Male pied flycatchers with wing gaps are not so good at flying but maintain their breeding success

Barbara M. Tomotani, Florian T. Muijres, Julia Koelman, Stefania Casagrande and Marcel E. Visser

Pied flycatchers are migratory birds that breed in Europe and Asia and spend the winter in sub-Saharan Africa. They are extremely time-constrained in their activities during their summer stay in Europe, because they have just a few months (around four in the Netherlands) for a large suite of activities. They need to find a breeding site, find a partner, lay eggs, take care of the chicks, replace their whole plumage – a process called moult – and then migrate back to Africa. This time constraint may force them to perform two activities at the same time, such as breeding and replacing the feathers (moulting). This so-called moult-breeding overlap is regarded as costly for the birds because it results in feather gaps on their wings during a phase when they should fly a lot, that is, while they are gathering extra food to feed their chicks.

Mizumo Tomotani - 00426 - graphical abstract
Flight performance set-up, inserts show two birds in flight, control (above) and with wing gaps (below). Photo credits: Killu Timm (flight set-up), images of birds in flight extracted from

We studied the consequences of this strategy by simulating moult: we produced gaps on the wings of male pied flycatchers that were rearing their young, by removing two feathers just as it would happen naturally in early moult stages. Then, we measured parental care and monitored body condition of males, females and chicks. Finally, we tested how these simulated moult gaps affected escape flight performance, by filming upward escape flight manoeuvres of these males using high-speed cameras.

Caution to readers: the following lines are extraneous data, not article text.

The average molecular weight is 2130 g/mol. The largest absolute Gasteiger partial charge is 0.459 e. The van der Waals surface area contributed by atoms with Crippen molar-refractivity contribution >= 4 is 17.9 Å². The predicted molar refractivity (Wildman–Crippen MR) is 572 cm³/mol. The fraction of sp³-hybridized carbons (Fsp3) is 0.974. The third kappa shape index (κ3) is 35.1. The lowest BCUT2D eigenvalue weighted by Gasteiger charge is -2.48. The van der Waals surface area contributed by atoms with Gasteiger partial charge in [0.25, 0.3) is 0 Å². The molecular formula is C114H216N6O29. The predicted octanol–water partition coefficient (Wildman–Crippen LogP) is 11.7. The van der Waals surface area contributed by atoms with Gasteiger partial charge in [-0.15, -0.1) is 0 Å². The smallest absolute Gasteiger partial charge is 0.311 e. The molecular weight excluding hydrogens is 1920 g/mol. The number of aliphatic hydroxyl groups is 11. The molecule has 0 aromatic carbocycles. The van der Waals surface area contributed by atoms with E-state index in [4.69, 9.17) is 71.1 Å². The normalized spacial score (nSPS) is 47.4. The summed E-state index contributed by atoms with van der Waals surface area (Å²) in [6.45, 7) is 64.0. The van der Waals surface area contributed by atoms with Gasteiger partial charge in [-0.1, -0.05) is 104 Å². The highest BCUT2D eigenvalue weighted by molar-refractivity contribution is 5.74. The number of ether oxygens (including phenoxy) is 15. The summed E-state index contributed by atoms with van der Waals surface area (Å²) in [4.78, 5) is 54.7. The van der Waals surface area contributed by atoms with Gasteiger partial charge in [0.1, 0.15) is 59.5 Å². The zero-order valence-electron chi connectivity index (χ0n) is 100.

We found out that males with feather gaps had, as expected, a reduced flight performance compared to those with intact wings. However, there was no change in their overall body condition, nor in the body condition of their offspring. Males with feather gaps, however, visited their nests less often than males without gaps. On the other hand, the females that were paired with these gap-bearing males visited their nest more often than the control birds. Thus, the females fully compensate for the low visiting rate of their males. Therefore, males may be able to gain time by overlapping breeding and moult, but female partners end up paying the costs.

Read the article in full here.

Image caption: Flight performance set-up, inserts show two birds in flight, control (above) and with wing gaps (below). Photo credits: Killu Timm (flight set-up), images of birds in flight extracted from

Advertisements

Leave a Reply

Fill in your details below or click an icon to log in:

WordPress.com Logo

You are commenting using your WordPress.com account. Log Out / Change )

Twitter picture

You are commenting using your Twitter account. Log Out / Change )

Facebook photo

You are commenting using your Facebook account. Log Out / Change )

Google+ photo

You are commenting using your Google+ account. Log Out / Change )

Connecting to %s